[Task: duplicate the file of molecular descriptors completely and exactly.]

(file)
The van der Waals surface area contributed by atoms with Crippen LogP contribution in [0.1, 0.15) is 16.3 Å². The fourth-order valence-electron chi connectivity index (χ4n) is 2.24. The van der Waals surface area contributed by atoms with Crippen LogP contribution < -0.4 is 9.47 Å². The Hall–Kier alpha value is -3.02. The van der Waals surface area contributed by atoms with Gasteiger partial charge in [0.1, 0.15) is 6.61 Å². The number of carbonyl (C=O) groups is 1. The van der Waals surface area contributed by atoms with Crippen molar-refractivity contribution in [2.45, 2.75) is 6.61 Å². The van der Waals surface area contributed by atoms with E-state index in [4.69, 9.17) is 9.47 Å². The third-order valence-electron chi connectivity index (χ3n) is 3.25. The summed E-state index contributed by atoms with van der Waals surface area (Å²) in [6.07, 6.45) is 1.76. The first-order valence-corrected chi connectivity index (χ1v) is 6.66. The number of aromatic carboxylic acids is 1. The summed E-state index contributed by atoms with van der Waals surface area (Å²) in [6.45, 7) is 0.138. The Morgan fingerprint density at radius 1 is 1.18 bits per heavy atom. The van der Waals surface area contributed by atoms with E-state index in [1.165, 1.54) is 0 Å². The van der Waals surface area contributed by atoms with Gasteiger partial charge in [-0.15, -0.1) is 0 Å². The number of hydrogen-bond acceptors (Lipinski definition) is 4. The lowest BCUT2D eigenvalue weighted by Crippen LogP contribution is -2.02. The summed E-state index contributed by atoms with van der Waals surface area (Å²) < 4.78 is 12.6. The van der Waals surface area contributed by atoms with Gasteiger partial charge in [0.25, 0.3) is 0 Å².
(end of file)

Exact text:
The van der Waals surface area contributed by atoms with Crippen LogP contribution in [0.1, 0.15) is 16.3 Å². The fourth-order valence-electron chi connectivity index (χ4n) is 2.24. The van der Waals surface area contributed by atoms with Crippen LogP contribution < -0.4 is 9.47 Å². The Hall–Kier alpha value is -3.02. The van der Waals surface area contributed by atoms with Gasteiger partial charge in [0.1, 0.15) is 6.61 Å². The number of carbonyl (C=O) groups is 1. The van der Waals surface area contributed by atoms with Crippen molar-refractivity contribution in [2.45, 2.75) is 6.61 Å². The van der Waals surface area contributed by atoms with E-state index in [4.69, 9.17) is 9.47 Å². The third-order valence-electron chi connectivity index (χ3n) is 3.25. The summed E-state index contributed by atoms with van der Waals surface area (Å²) in [6.07, 6.45) is 1.76. The first-order valence-corrected chi connectivity index (χ1v) is 6.66. The number of aromatic carboxylic acids is 1. The summed E-state index contributed by atoms with van der Waals surface area (Å²) in [6.45, 7) is 0.138. The Morgan fingerprint density at radius 1 is 1.18 bits per heavy atom. The van der Waals surface area contributed by atoms with E-state index in [1.165, 1.54) is 0 Å². The van der Waals surface area contributed by atoms with Gasteiger partial charge in [-0.15, -0.1) is 0 Å². The number of hydrogen-bond acceptors (Lipinski definition) is 4. The lowest BCUT2D eigenvalue weighted by Crippen LogP contribution is -2.02. The summed E-state index contributed by atoms with van der Waals surface area (Å²) < 4.78 is 12.6. The van der Waals surface area contributed by atoms with Gasteiger partial charge in [0.25, 0.3) is 0 Å².